Some think that the Government has handled the virus as well as is humanly possible, and will hate its opposition, Remainer and media critics. Their primary impulse will be a loathing of all those who are putting in danger, as they see it, the retention of their seats at the next election.
Others, while having no time for those critics either, stand back from the fray and take a more dispassionate view. They concede that Ministerial and administrative blunders also damage electoral prospects. And acknowledge that the Government’s record of dealing with the virus is mixed.
But what should worry Johnson is that some Conservative MPs have moved on from debating the speed of lifting lockdowns to believing that these should no longer happen at all, or at least very rarely. Our sense is that there is growing support on the backbenches and among Ministers for a Sweden-type approach.
It would be surprising were this not so, given the Government’s reverses of the last six months or so, voter restiveness, the uncertainties of the future, Parliament’s abnormal workings and the relentless drumbeat from the Tory press, now rising in volume, for an approach that relies less on compulsion and more on voluntarism.
We will consider the pluses and minuses of such an approach later this week: for the record, we favour a loosening of restrictions – a rebalancing both of lives and livelihoods and of lives and lives (since there’s a trade-off between seeking to lower Covid-19 deaths and lower those from, say, cancer) – backed up by a testing system that works.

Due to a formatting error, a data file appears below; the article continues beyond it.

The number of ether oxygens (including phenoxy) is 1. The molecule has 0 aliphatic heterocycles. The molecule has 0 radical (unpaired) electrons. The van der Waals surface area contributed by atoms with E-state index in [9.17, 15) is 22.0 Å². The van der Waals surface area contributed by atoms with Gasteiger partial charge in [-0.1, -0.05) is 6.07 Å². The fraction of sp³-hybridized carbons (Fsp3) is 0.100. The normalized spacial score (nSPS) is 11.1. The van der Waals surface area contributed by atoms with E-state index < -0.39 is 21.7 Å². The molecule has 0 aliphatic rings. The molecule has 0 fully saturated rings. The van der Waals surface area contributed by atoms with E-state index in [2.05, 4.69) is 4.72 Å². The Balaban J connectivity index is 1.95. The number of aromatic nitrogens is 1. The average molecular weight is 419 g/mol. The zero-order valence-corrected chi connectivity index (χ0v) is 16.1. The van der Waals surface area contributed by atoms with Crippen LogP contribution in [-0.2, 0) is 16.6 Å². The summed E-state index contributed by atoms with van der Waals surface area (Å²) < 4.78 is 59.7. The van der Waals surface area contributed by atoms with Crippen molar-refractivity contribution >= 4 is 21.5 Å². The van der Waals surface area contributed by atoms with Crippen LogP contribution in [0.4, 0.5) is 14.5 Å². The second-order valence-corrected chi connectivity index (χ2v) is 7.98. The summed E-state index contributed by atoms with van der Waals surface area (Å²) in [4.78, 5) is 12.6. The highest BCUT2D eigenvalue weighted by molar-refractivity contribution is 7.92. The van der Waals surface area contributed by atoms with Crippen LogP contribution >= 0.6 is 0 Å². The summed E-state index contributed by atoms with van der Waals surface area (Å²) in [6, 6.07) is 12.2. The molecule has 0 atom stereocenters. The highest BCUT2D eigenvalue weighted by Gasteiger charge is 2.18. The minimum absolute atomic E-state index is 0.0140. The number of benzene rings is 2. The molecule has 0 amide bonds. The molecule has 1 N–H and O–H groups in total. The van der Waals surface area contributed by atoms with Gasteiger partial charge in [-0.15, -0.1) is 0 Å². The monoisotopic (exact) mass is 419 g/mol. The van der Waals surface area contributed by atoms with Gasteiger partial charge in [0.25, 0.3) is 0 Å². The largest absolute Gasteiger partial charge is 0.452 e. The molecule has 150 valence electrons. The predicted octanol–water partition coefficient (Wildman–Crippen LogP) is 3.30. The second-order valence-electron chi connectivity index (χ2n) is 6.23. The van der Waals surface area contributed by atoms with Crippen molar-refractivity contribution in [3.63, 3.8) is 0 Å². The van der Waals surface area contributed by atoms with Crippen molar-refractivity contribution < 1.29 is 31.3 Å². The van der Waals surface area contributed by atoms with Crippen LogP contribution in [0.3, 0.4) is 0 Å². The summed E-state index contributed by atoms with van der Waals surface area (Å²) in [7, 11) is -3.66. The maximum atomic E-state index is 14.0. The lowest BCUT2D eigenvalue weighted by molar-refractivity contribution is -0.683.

For this morning, we want to concentrate on the significance of Brady’s move. It marks the first time since the emergency measures were introduced that Conservative MPs are being offered a substantial Parliamentary opportunity to help shape the Government’s strategy.
The danger for Downing Street, if it comes to a debate and a vote, is that it faces a coalition of high-minded constitutionalists, supporters of a Swedish option, low-minded opportunists who dislike Johnson, feel under-promoted, are grievance-haunted (or all three), plus backbenchers who are simply unhappy and bewildered.
Brady himself, as Chairman of the 1922 Executive Committee, couldn’t be more senior. Some think that the holder of that office should be a lower key operator. But he has always been prepared to speak and vote against the whip if he thinks it necessary – on high speed rail, tobacco, elected Mayors and (of course) Europe.
Be in no doubt, as the Government’s scientific advisers press for more restrictions, that backbench restiveness is growing. We don’t know by how much. Some Tory MPs will share voters’ enthusiasm for shutdowns, at least when polled, and believe that the electorate would recoil at an approach that tolerates higher deaths.
Perhaps we will find out more next week. But while the politics is complex, the principles are simple. The wearing of masks in shops, local lockdowns, the rule of six, changes to the Coronavirus Act’s panoply of powers – ultimately, MPs must be able to decide all these, and that means more debates and votes.
During the last Parliament, the legislature tried to act, via a biased Speaker, as the executive. Now, there is a danger of the pendulum swinging too far the other way – and of Ministers yielding, less through desire than by convenience, to arbitrary impulse. We need the middle course: good Parliamentary government. That’s the point of taking back control.